Is sense of coherence a predictor of lifestyle changes in subjects at risk for type 2 diabetes?
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Objective: To determine whether the sense of coherence (SOC) could predict the outcome of an 18-month lifestyle intervention program for subjects at risk of type 2 diabetes.
Methods: Subjects at high risk of type 2 diabetes mellitus were recruited to a low-intensity lifestyle intervention program by their general practitioners. Weight reduction ≥5% and improvement in exercise capacity of ≥10% from baseline to follow-up indicated a clinically significant lifestyle change. SOC was measured using the 13-item SOC questionnaire.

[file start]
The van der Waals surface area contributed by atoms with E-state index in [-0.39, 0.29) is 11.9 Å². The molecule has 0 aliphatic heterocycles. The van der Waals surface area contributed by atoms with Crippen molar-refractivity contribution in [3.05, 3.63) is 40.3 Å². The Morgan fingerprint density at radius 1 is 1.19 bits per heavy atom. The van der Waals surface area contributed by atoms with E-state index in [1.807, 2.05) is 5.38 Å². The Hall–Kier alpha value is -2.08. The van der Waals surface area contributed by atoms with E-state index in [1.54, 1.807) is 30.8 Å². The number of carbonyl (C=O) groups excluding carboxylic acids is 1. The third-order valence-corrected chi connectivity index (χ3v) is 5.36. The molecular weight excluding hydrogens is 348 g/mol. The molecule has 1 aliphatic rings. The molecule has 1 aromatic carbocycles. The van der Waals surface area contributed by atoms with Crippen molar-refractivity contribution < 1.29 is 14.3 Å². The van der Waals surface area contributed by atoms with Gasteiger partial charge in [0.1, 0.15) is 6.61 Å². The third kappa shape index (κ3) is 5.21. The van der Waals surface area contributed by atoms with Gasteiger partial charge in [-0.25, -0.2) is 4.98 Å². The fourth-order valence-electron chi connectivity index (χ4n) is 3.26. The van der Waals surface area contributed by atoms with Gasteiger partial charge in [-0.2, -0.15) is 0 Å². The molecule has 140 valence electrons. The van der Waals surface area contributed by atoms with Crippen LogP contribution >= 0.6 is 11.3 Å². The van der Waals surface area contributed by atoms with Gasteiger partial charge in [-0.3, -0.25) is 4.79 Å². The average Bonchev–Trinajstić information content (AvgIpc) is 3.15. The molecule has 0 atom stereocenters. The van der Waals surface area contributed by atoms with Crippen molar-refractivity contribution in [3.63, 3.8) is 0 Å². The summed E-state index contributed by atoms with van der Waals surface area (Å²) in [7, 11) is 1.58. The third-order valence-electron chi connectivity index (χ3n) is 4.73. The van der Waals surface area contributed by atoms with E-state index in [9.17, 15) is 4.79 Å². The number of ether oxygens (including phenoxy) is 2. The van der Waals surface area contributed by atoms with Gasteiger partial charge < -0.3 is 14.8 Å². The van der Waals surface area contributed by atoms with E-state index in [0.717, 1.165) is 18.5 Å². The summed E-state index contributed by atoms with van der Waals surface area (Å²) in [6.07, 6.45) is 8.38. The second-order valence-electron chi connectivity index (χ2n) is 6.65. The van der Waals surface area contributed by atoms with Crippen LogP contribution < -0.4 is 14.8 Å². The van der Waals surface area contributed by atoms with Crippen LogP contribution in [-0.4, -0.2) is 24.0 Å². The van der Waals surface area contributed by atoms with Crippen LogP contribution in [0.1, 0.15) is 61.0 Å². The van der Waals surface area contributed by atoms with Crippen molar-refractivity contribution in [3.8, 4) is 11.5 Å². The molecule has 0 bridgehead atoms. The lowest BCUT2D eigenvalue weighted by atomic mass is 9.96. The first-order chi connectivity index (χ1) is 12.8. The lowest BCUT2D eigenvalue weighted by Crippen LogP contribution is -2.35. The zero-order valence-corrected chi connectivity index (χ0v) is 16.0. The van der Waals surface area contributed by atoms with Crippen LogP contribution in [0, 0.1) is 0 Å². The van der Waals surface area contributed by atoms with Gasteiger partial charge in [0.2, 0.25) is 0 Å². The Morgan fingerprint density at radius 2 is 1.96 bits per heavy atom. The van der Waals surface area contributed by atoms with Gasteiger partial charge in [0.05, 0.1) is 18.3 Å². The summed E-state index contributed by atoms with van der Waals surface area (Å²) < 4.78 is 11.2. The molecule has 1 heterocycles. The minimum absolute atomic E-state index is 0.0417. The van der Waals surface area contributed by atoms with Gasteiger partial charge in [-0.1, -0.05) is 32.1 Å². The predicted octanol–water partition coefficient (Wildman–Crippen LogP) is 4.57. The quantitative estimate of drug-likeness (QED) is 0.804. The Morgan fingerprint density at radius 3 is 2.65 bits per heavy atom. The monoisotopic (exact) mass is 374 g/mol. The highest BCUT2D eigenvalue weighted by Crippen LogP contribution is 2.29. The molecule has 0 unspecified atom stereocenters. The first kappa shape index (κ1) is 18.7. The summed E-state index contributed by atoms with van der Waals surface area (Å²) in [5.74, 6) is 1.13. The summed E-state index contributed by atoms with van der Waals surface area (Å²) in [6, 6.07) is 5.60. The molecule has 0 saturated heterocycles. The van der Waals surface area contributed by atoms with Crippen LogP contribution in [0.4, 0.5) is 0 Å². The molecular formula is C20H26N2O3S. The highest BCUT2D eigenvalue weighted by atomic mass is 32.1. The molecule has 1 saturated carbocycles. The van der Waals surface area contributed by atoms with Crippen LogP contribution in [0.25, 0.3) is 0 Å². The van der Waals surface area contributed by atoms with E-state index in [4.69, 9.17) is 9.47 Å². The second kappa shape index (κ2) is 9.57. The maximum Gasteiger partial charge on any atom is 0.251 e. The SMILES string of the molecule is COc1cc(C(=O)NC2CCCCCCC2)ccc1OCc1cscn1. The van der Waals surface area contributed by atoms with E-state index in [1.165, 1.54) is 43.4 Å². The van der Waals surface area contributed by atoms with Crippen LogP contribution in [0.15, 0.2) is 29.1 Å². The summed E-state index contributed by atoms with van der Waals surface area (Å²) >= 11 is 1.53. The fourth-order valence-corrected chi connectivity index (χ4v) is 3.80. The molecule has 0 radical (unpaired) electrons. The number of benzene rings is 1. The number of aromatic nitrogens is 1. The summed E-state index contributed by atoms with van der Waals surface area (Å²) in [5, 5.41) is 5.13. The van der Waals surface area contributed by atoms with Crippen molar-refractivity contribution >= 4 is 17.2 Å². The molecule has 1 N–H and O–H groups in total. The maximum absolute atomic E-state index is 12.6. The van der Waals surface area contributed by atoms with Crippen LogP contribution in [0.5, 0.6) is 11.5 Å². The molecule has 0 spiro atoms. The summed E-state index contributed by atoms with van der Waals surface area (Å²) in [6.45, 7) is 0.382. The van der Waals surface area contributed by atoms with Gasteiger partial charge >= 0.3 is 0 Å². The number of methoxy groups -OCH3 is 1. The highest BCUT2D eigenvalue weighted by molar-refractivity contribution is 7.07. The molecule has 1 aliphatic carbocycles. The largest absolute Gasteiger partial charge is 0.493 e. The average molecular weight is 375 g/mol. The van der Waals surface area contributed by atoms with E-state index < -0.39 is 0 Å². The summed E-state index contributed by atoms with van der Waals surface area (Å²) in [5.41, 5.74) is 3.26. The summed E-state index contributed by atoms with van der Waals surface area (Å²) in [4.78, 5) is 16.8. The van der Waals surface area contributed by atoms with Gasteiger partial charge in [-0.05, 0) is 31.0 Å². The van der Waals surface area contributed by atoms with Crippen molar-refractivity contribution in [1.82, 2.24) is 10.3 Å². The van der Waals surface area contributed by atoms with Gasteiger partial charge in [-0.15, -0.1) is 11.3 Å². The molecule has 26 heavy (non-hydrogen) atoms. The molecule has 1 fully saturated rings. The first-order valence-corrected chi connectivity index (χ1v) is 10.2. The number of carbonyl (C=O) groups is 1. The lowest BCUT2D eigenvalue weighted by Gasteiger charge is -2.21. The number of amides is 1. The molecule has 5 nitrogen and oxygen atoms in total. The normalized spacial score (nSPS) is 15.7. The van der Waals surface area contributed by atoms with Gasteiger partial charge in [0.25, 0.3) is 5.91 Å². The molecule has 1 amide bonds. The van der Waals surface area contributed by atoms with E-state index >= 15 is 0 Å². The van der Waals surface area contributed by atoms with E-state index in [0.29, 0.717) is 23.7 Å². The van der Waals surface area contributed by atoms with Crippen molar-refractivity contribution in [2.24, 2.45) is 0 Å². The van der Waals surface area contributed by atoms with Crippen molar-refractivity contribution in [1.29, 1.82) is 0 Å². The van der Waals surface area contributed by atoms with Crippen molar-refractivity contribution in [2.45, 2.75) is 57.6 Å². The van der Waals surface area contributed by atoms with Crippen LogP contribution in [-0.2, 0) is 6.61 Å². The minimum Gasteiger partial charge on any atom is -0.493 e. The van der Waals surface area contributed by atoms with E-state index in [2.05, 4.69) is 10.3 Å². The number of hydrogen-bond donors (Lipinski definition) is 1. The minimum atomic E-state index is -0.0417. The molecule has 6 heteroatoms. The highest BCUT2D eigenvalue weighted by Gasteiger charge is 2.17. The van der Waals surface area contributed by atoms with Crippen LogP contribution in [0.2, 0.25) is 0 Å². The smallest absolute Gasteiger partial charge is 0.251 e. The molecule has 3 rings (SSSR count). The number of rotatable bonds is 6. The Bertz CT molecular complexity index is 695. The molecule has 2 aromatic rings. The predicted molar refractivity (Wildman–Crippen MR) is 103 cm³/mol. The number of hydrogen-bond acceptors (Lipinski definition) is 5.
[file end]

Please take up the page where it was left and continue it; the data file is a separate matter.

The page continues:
Results: The study involved 213 subjects with a mean body mass index of 37 (SD ± 6). Complete follow-up data were obtained for 131 (62%). Twenty-six participants had clinically significant lifestyle changes. There was a 21% increase in the odds of a clinically significant lifestyle change for each point increase in the baseline SOC score (odds ratio = 1.21; confidence interval = 1.11-1.32). The success rate was 14 times higher in the highest SOC score tertile group compared with the lowest.
Conclusion: High SOC scores were good predictors of successful lifestyle change in subjects at risk of type 2 diabetes. SOC-13 can be used in daily practice to increase clinical awareness on the impact of mastery on the outcome of life-style intervention programs.